You can find the original article here
The lessons brands should take away from social media and digital marketing trends (such as #DigitalDetox).
Wellness doesn’t stop at mindfulness, yoga and healthy eating. Digital detox is making its way into the vernacular and our daily lives. From apps that limit phone usage to entire communities switching their devices to grayscale mode for a day to resist smartphone temptation, there is an increased awareness of the effects of social media on our well-being.
What is digital detox? Is it just a hashtag? A full blown movement? Do marketers have cause for concern?
The idea is that by abandoning their phones – social media specifically – for hours or even days at a time, people can recalibrate mentally and emotionally and return to their normal routine more fulfilled.
Digital detox is a growing trend for which marketers should be prepared. Nearly 64% of people who use the term #DigitalDetox use it in a joyful manner.
The impact of digital detox is that people will spend less time on their phones. They will spend less time on the apps where marketers ply their trade, including Instagram and Facebook. We should expect a generational movement away from established ad platforms in the future. Digital wellness and detox is all about putting an end to the endless scrolling. Marketers depend on scrollers to tap on ads.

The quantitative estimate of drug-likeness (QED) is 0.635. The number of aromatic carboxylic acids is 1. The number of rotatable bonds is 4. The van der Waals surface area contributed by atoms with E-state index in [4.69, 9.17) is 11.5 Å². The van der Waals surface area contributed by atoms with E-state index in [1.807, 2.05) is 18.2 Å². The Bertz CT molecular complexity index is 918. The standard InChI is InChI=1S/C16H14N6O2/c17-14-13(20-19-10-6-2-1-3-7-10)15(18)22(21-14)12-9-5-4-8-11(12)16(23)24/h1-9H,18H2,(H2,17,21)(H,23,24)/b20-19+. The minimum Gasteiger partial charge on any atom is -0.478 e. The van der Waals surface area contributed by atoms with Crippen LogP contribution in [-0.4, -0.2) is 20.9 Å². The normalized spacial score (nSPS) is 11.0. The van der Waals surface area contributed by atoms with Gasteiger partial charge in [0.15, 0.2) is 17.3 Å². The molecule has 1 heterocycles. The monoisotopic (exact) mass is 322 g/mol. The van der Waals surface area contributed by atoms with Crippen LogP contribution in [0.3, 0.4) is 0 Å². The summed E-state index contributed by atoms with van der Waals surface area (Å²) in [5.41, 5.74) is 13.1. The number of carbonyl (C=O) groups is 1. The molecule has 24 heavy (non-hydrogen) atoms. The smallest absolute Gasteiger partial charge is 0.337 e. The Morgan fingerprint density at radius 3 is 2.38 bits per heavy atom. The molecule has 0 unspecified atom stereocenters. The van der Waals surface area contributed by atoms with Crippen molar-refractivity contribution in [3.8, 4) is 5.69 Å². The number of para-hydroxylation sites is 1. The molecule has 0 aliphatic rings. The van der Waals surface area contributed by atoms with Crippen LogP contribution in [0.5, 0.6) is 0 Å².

Brands will always have to do more with less but like many things in digital marketing, best practices and common sense still apply. How much time do you have to capture someone’s attention with a Facebook ad in their feed? If you said any amount over a second, think again. You have less than that – and it’s shrinking.
Given these shifts, what should brands do? Know your audience and spend the time to perfect how you capture their attention. Testing will continue to give you the audience and algorithmic insights you need to deploy ads confidently. Don’t forget this crucial step because as the audience shrinks, what works for many people may be less popular among fewer eyeballs.
Interrupt the scrolling feed with your ad. Since people will be scrolling less and less, your copy, creative and ad dollars are now all the more precious.
Generation Z: You have to mean it
Generation Z is the label given to the generation born after 1996 and before 2012. Unlike the previous generation, they grew up with near-ubiquitous internet connectivity. As they enter the workforce, they also entered the minds of many marketers who hope to reach and resonate with them. The way to their brand loyalty and social media feeds is authentic, real, personal content.
Authenticity is everything. Videos that go viral either show someone in pain – authentic pain – or they show a touching moment between people you didn’t expect would connect. They show something real happening.
Gen Z is now expecting this level of authenticity from digital content.
According to Samantha Kelly, owner of the Women Inspire Network and contributor to Talkwalker’s Social Media Trends 2020 report (registration required), “People buy from people. People buy from people they know, like and trust.”